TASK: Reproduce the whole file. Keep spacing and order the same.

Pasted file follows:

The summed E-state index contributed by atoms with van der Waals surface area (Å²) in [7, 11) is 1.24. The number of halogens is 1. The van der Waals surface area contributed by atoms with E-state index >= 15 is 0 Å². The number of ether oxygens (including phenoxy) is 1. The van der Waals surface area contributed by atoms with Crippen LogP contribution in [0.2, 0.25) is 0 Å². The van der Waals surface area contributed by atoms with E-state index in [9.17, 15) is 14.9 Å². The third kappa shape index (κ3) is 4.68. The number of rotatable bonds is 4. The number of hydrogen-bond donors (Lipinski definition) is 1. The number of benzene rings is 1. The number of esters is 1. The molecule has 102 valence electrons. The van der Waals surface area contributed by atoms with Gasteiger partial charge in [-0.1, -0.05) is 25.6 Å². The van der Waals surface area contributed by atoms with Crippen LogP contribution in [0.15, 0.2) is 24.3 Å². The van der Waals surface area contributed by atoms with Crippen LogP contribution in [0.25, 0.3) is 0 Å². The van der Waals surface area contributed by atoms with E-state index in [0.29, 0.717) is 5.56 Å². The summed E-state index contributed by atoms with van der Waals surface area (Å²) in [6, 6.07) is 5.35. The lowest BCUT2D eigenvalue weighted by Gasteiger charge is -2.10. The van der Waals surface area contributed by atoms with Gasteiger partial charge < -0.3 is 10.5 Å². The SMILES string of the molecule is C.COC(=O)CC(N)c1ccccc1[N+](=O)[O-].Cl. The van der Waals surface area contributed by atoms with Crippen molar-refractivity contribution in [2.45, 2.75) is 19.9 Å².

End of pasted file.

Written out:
The summed E-state index contributed by atoms with van der Waals surface area (Å²) in [7, 11) is 1.24. The number of halogens is 1. The van der Waals surface area contributed by atoms with E-state index >= 15 is 0 Å². The number of ether oxygens (including phenoxy) is 1. The van der Waals surface area contributed by atoms with Crippen LogP contribution in [0.2, 0.25) is 0 Å². The van der Waals surface area contributed by atoms with E-state index in [9.17, 15) is 14.9 Å². The third kappa shape index (κ3) is 4.68. The number of rotatable bonds is 4. The number of hydrogen-bond donors (Lipinski definition) is 1. The number of benzene rings is 1. The number of esters is 1. The molecule has 102 valence electrons. The van der Waals surface area contributed by atoms with Gasteiger partial charge in [-0.1, -0.05) is 25.6 Å². The van der Waals surface area contributed by atoms with Crippen LogP contribution in [0.15, 0.2) is 24.3 Å². The van der Waals surface area contributed by atoms with Crippen LogP contribution in [0.25, 0.3) is 0 Å². The van der Waals surface area contributed by atoms with E-state index in [0.29, 0.717) is 5.56 Å². The summed E-state index contributed by atoms with van der Waals surface area (Å²) in [6, 6.07) is 5.35. The lowest BCUT2D eigenvalue weighted by Gasteiger charge is -2.10. The van der Waals surface area contributed by atoms with Gasteiger partial charge < -0.3 is 10.5 Å². The SMILES string of the molecule is C.COC(=O)CC(N)c1ccccc1[N+](=O)[O-].Cl. The van der Waals surface area contributed by atoms with Crippen molar-refractivity contribution in [2.45, 2.75) is 19.9 Å².